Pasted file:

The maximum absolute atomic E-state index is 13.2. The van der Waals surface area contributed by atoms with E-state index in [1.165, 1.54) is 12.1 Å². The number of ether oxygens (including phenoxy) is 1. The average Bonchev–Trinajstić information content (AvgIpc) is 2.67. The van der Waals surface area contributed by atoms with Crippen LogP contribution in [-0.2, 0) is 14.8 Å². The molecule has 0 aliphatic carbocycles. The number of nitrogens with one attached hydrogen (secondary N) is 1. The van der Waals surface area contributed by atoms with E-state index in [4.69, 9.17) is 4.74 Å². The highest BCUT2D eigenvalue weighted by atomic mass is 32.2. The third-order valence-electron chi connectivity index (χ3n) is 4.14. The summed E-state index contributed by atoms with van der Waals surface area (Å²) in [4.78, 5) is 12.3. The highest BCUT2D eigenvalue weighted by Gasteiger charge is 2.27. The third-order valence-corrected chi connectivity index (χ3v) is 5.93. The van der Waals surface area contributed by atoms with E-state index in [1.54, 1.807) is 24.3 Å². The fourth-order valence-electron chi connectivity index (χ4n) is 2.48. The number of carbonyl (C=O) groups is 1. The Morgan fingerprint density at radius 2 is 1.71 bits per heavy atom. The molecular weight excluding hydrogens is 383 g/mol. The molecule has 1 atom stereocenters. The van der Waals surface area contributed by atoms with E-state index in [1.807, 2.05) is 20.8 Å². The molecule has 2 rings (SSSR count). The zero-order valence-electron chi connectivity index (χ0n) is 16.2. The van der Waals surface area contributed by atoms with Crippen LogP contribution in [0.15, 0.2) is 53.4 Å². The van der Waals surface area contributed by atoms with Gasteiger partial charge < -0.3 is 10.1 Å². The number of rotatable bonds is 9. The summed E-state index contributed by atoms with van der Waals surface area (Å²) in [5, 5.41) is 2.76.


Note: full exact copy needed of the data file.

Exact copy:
The maximum absolute atomic E-state index is 13.2. The van der Waals surface area contributed by atoms with E-state index in [1.165, 1.54) is 12.1 Å². The number of ether oxygens (including phenoxy) is 1. The average Bonchev–Trinajstić information content (AvgIpc) is 2.67. The van der Waals surface area contributed by atoms with Crippen LogP contribution in [-0.2, 0) is 14.8 Å². The molecule has 0 aliphatic carbocycles. The number of nitrogens with one attached hydrogen (secondary N) is 1. The van der Waals surface area contributed by atoms with E-state index in [4.69, 9.17) is 4.74 Å². The highest BCUT2D eigenvalue weighted by atomic mass is 32.2. The third-order valence-electron chi connectivity index (χ3n) is 4.14. The summed E-state index contributed by atoms with van der Waals surface area (Å²) in [4.78, 5) is 12.3. The highest BCUT2D eigenvalue weighted by Gasteiger charge is 2.27. The third-order valence-corrected chi connectivity index (χ3v) is 5.93. The van der Waals surface area contributed by atoms with E-state index in [1.54, 1.807) is 24.3 Å². The fourth-order valence-electron chi connectivity index (χ4n) is 2.48. The number of carbonyl (C=O) groups is 1. The Morgan fingerprint density at radius 2 is 1.71 bits per heavy atom. The molecular weight excluding hydrogens is 383 g/mol. The molecule has 1 atom stereocenters. The van der Waals surface area contributed by atoms with E-state index in [1.807, 2.05) is 20.8 Å². The molecule has 2 rings (SSSR count). The zero-order valence-electron chi connectivity index (χ0n) is 16.2. The van der Waals surface area contributed by atoms with Crippen LogP contribution in [0.15, 0.2) is 53.4 Å². The van der Waals surface area contributed by atoms with Gasteiger partial charge < -0.3 is 10.1 Å². The number of rotatable bonds is 9. The summed E-state index contributed by atoms with van der Waals surface area (Å²) in [5, 5.41) is 2.76.